In addition to this basic power, the House has certain exclusive powers, among them the power to initiate all bills related to revenue. The House meets in the south wing of the United States Capitol; the presiding officer is the Speaker of the House, elected by the members thereof. The Speaker and other floor leaders are chosen by the Democratic Caucus or the Republican Conference, depending on whichever party has more voting members. Under the Articles of Confederation, the Congress of the Confederation was a unicameral body in which each state was represented, in which each state had a veto over most action. After eight years of a more limited confederal government under the Articles, numerous political leaders such as James Madison and Alexander Hamilton initiated the Constitutional Convention in 1787, which received the Confederation Congress's sanction to "amend the Articles of Confederation". All states except Rhode Island agreed to send delegates; the issue of how to structure Congress was one of the most divisive among the founders during the Convention.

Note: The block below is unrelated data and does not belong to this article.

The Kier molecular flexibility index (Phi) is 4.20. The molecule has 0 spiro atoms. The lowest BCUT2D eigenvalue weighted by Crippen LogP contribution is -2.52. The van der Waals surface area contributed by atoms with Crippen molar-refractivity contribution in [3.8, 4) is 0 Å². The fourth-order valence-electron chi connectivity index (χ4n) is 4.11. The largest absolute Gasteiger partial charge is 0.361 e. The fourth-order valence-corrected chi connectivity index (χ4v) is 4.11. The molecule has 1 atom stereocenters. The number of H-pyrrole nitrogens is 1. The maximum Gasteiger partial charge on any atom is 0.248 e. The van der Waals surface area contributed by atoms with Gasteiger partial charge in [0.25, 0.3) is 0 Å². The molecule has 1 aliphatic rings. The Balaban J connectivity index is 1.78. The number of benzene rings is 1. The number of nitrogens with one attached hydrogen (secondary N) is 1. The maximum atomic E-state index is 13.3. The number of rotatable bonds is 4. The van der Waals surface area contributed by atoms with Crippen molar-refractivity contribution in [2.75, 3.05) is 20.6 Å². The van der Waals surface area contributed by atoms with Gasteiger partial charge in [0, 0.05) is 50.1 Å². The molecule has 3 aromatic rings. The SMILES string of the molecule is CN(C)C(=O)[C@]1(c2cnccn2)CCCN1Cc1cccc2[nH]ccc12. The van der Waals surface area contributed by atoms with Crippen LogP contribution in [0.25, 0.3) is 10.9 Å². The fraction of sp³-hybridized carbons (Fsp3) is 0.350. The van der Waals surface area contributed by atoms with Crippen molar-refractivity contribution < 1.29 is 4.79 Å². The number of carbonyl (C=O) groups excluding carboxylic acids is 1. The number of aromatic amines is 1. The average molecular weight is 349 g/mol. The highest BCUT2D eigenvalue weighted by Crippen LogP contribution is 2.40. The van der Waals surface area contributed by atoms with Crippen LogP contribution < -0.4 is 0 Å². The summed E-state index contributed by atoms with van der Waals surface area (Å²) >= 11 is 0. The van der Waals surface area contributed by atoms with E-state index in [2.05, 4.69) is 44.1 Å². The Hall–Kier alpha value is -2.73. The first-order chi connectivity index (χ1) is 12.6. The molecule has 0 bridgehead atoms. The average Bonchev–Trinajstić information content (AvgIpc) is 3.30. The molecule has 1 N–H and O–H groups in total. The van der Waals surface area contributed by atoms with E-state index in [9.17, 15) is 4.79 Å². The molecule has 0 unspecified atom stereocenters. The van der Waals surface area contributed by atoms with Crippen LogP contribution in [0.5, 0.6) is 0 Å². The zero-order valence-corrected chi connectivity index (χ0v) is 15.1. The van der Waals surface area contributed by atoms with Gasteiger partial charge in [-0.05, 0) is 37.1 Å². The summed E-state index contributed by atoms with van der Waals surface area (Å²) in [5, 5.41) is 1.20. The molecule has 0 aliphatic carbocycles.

Edmund Randolph's Virginia Plan called for a bicameral Congress: the lower house would be "of the people", elected directly by the people of the United States and representing public opinion, a more deliberative upper house, elected by the lower house, that would represent the individual states, would be less susceptible to variations of mass sentiment. The House is referred to as the lower house, with the Senate being the upper house, although the United States Constitution does not use that terminology. Both houses' approval is necessary for the passage of legislation; the Virginia Plan drew the support of delegates from large states such as Virginia and Pennsylvania, as it called for representation based on population. The smaller states, favored the New Jersey Plan, which called for a unicameral Congress with equal representation for the states; the Convention reached the Connecticut Compromise or Great Compromise, under which one house of Congress would provide representation proportional to each state's population, whereas the other would provide equal representation amongst the states.